| By Karen D. Schwartz
Alarming Percentage of Failed CRM Implementations Attributed to Short Changed Software Selections
Would you buy kitchen appliances before designing your new kitchen? Would you purchase a plane ticket before you have planned your vacation? Of course not. Yet too many companies routinely follow this behavior, investing in expensive new software technology like CRM software and ERP systems before they even know what problems they are trying to solve.
For the third time in as many research reports, improper or short changed CRM software selection projects were attributed to failed CRM implementation projects, according to the just released CRM Software 360 research advisory. Other factors included lack of executive sponsorship, weak project management, challenging change management with difficulties in achieving user adoption, over-customization of the software and cost-overruns.
Skimping the software selection project just doesn’t make sense, and it’s asking for trouble, both from a financial and operational perspective. Let’s take this example: A recruiting company COO visits a trade show and gets bowled over by an on-demand customer relationship management system. When he gets back to the office, he pushes the order through, excited by the prospect of improving customer service, leads, forecasting, and, ultimately, sales. Fairly quickly, he realizes that while the software-as-a-service CRM system offers a great suite of products, it doesn’t include a sufficient quoting module, a competitor information module, any customized applications for the recruiting industry, support for his field sales mobile devices, partner relationship management (PRM) for his business partner channel or packaged integration to his legacy systems.
Clearly, the COO has made a big mistake. By buying the technology before knowing what the company’s goals were and the problems they were trying to solve, he got the company into a completely preventable morass.
At this point the COO has a few options, none of them very pleasant. Short of scrapping the SaaS CRM solution — a costly and embarrassing decision, he can either try to create workarounds through trial and error, or he can hire a third party to develop a customized version that fits his needs. Either way, he has increased project risk and wasted valuable time and money.
Before choosing a CRM, ERP or any business software solution, it’s critical to understand what you want to do with your customers, understand which processes are customer-centric in the company and which aren’t, which processes you are considering adding in the future, and, of course, understanding who your customers are and what they want. Only then should you consider software technology to accommodate and automate those business processes as well as provide the information reporting to help users and managers make more informed business decisions.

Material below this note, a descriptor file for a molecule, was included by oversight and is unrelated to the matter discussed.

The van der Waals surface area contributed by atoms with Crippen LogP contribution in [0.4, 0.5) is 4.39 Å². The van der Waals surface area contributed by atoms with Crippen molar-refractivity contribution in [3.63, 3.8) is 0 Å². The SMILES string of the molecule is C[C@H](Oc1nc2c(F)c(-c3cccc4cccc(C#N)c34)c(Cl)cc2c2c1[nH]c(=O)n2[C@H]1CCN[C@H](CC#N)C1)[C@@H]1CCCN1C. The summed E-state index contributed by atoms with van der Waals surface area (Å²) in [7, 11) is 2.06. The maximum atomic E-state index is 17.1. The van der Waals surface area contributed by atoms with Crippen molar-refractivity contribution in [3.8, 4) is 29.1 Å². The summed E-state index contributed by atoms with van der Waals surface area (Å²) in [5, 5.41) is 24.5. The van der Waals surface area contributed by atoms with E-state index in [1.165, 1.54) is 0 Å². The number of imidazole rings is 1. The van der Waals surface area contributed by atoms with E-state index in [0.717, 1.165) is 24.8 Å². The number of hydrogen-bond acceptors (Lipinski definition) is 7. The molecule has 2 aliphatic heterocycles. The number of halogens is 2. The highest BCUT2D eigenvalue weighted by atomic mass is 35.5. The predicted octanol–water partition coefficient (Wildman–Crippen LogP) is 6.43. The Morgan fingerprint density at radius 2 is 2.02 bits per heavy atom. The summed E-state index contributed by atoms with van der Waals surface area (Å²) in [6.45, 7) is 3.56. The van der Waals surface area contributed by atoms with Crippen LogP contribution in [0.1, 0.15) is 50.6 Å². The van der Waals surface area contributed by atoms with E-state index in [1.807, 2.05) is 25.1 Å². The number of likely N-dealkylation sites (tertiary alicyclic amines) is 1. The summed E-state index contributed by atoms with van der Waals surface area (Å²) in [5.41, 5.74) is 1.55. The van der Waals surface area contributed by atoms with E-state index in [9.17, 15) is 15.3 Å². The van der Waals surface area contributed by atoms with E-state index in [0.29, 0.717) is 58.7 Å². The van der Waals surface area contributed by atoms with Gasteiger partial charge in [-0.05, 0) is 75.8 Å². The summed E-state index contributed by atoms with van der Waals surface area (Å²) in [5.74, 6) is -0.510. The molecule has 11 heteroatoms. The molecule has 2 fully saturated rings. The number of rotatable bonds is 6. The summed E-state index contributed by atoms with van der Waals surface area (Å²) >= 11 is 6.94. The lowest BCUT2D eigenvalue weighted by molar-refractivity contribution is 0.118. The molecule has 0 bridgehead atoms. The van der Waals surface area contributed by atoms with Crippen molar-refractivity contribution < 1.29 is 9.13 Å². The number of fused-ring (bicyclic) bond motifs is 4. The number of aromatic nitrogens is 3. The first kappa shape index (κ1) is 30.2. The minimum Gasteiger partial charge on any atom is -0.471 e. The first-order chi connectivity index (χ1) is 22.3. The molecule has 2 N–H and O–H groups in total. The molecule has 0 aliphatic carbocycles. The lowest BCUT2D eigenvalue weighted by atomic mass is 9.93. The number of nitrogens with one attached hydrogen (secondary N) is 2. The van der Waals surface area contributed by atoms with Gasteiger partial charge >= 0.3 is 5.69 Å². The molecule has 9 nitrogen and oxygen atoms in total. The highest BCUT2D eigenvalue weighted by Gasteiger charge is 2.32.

To do it right, you’ve actually got two jobs—knowing what you need to know, and then actually learning it. It’s a multi-step process, and skimping on any part of it leads to big trouble down the road. So let’s take them one by one.
Knowing what you have to know: There are no shortcuts to in a successful CRM software selection process. Well organized project teams must spend whatever time it takes to talk to every stakeholder and affected department to understand, document and gain consensus on what works and what doesn’t when it comes to their business processes, as well as understanding how every business process relates to every other business process throughout the enterprise.
Learning what you now know you need to know: You need to know how you currently service customers, and how they want to be serviced. So talk to them. They know what they want, and they are often blunt about it. Talk to your internal department heads in more depth now. What level of technological sophistication do the employees in each department have? Are they accepting of change? What processes are dragging down productivity? What’s working? What types of information would help people better service customers and make better business decisions? Once you document, categorize and prioritize the answers to these types of questions, you are in a much greater position to complete a successful CRM software selection project and acquire the customer management system that best meets your business needs.
Only after investing the necessary time and systemically completing the CRM software selection process can you expect to achieve the strategic goals of user adoption, improved customer relationships and software technology return on investment.
Categories: CRM Software Selections
Tags: crm software selection projects
Author: Karen Schwartz